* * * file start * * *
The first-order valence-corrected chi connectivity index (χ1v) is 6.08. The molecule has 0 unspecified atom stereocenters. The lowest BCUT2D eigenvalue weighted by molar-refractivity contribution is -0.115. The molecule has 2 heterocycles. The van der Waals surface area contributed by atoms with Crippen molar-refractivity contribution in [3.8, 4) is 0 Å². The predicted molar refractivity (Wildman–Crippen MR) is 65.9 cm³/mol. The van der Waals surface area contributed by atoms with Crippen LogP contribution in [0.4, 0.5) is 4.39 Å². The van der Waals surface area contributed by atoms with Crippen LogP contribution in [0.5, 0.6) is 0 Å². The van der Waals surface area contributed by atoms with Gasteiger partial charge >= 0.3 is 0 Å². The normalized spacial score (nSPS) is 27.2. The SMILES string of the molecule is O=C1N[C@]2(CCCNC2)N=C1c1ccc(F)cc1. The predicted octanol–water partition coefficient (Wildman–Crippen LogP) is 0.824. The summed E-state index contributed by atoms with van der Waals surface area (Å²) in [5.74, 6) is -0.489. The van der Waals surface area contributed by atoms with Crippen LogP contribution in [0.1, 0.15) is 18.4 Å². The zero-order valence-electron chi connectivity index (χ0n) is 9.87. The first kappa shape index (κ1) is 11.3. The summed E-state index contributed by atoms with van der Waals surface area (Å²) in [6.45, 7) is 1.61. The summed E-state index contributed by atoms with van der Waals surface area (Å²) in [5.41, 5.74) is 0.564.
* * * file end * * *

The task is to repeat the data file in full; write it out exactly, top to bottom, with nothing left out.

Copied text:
The first-order valence-corrected chi connectivity index (χ1v) is 6.08. The molecule has 0 unspecified atom stereocenters. The lowest BCUT2D eigenvalue weighted by molar-refractivity contribution is -0.115. The molecule has 2 heterocycles. The van der Waals surface area contributed by atoms with Crippen molar-refractivity contribution in [3.8, 4) is 0 Å². The predicted molar refractivity (Wildman–Crippen MR) is 65.9 cm³/mol. The van der Waals surface area contributed by atoms with Crippen LogP contribution in [0.4, 0.5) is 4.39 Å². The van der Waals surface area contributed by atoms with Crippen LogP contribution in [0.5, 0.6) is 0 Å². The van der Waals surface area contributed by atoms with Gasteiger partial charge >= 0.3 is 0 Å². The normalized spacial score (nSPS) is 27.2. The SMILES string of the molecule is O=C1N[C@]2(CCCNC2)N=C1c1ccc(F)cc1. The predicted octanol–water partition coefficient (Wildman–Crippen LogP) is 0.824. The summed E-state index contributed by atoms with van der Waals surface area (Å²) in [5.74, 6) is -0.489. The van der Waals surface area contributed by atoms with Crippen LogP contribution in [0.1, 0.15) is 18.4 Å². The zero-order valence-electron chi connectivity index (χ0n) is 9.87. The first kappa shape index (κ1) is 11.3. The summed E-state index contributed by atoms with van der Waals surface area (Å²) in [6.45, 7) is 1.61. The summed E-state index contributed by atoms with van der Waals surface area (Å²) in [5.41, 5.74) is 0.564.